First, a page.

Restricting off-campus groups to five speeches unconstitutional, court rules

ARKANSAS -- Administrators at the University of Arkansas at Fayetteville have revised their facilities use policy, opting not to appeal a decision out of the 8th U.S. Circuit Court of Appeals deeming part of the old policy unconstitutional.

The 8th Circuit ruled in April that a policy placing a five day cap on the number of times an off-campus group can use school facilities violated a non-student speaker's First Amendment rights.

The university has already instituted a new policy and has elected not to appeal the case, said Bill Kincaid, associate general counsel, in an e-mail.

Gary Bowman, an Oklahoma-based preacher, filed the lawsuit alleging the university's policies regarding off-campus groups' use of school facilities violated his First and Fourteenth Amendment rights, according to an article in Inside Higher Ed, an online education news source.

The university argued that a five day cap would promote diversity among speakers and would ensure that no one speaker could have a monopoly on the use of school land.

However, the court disagreed, stating, ''The policy written does not by itself foster more viewpoints; it merely limits Bowman's speech.''

The court did uphold several other parts of the facilities use policy, including requiring off-campus groups to obtain a permit at least three days in advance, according to the ruling. A ban on any speakers coming to campus during ''dead days'' -- days when final examinations take place -- was also upheld.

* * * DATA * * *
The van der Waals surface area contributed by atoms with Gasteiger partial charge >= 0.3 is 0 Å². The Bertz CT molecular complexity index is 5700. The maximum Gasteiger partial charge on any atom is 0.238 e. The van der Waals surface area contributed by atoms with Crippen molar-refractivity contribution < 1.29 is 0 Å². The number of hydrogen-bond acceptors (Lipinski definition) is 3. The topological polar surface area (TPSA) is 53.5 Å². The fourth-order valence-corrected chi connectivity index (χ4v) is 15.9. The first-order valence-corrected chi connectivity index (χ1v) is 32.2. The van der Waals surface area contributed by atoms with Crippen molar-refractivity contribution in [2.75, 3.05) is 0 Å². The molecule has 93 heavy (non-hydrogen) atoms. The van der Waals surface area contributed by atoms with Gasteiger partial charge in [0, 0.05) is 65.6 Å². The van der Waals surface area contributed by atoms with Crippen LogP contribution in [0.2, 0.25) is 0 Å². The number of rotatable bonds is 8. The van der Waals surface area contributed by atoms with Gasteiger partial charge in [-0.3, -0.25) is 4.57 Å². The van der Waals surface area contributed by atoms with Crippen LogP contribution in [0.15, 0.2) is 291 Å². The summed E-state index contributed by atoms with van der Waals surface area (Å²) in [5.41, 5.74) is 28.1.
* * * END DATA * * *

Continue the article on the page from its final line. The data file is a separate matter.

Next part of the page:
''We were elated -- we were very pleased with the outcome,'' said Nate Kellum, senior litigation counsel for the Alliance Defense Fund, which represented Bowman. ''It was a resounding victory for Mr. Bowman but we think [the ruling] has ramifications far beyond Mr. Bowman because we think it's a victory for free speech in general.''

Bowman, who could not be reached for comment, originally filed the lawsuit in 2003. A federal district court dismissed the lawsuit in April 2004 stating the university was a nonpublic forum and therefore its policies restricting speech were reasonable, according to the 8th Circuit decision.

The appeals court disagreed, stating that, ''labeling the campus as one single type of forum is an impossible, futile task,'' adding that, ''college campuses traditionally and historically serve as places specifically designated for the free exchange of ideas.'' The court also referenced the 1972 Supreme Court case Healy v. James, which stated that universities represent ''a marketplace of ideas.''

The new policy still contains an initial five day cap on non-university speaker reservations, but now includes a provision that allows speakers who have already obtained five reservations to obtain additional days as long as no other non-university group has requested them.

According to the Inside Higher Ed article, ''[Bowman] is widely called 'Moses' at the Arkansas campus. Bowman's campus visits frequently attract large crowds and anger as he condemns -- often with inflammatory language -- gay people, feminists and various other groups.''

The student newspaper at the University of Arkansas editorialized that although some students may not agree with what Bowman has to say, he has the right to say it.

''Yes, Bowman points to individuals and calls out their 'sinful' lifestyles. Yes, Bowman says virtually everything is a sin. And, yes, Bowman tells just about all humans they are going to Hell,'' an editorial in the Arkansas Traveler stated. ''This could most definitely qualify as hateful speech. But believe it or not, hate speech is protected by the First Amendment in this country. Bowman has every legal right to rip on everyone from lipstick-wearing women, to gays, to churches that do not believe what he believes.''

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